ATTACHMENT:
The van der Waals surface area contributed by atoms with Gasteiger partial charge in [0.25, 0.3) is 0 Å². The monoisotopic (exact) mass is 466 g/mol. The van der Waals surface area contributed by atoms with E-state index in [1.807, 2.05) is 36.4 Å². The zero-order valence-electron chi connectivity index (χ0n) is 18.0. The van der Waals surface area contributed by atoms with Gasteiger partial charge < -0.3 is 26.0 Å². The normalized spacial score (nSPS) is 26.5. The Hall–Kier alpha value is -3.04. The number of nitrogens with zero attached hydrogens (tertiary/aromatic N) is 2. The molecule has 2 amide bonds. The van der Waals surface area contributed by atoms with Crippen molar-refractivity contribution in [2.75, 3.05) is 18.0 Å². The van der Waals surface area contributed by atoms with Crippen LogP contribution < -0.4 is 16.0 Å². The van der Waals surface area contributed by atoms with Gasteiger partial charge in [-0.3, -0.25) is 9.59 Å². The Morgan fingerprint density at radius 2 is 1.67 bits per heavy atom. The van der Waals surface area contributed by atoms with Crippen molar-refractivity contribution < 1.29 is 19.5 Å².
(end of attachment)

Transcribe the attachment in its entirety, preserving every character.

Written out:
The van der Waals surface area contributed by atoms with Gasteiger partial charge in [0.25, 0.3) is 0 Å². The monoisotopic (exact) mass is 466 g/mol. The van der Waals surface area contributed by atoms with E-state index in [1.807, 2.05) is 36.4 Å². The zero-order valence-electron chi connectivity index (χ0n) is 18.0. The van der Waals surface area contributed by atoms with Gasteiger partial charge < -0.3 is 26.0 Å². The normalized spacial score (nSPS) is 26.5. The Hall–Kier alpha value is -3.04. The number of nitrogens with zero attached hydrogens (tertiary/aromatic N) is 2. The molecule has 2 amide bonds. The van der Waals surface area contributed by atoms with Crippen molar-refractivity contribution in [2.75, 3.05) is 18.0 Å². The van der Waals surface area contributed by atoms with Crippen LogP contribution < -0.4 is 16.0 Å². The van der Waals surface area contributed by atoms with Gasteiger partial charge in [-0.3, -0.25) is 9.59 Å². The Morgan fingerprint density at radius 2 is 1.67 bits per heavy atom. The van der Waals surface area contributed by atoms with Crippen molar-refractivity contribution < 1.29 is 19.5 Å².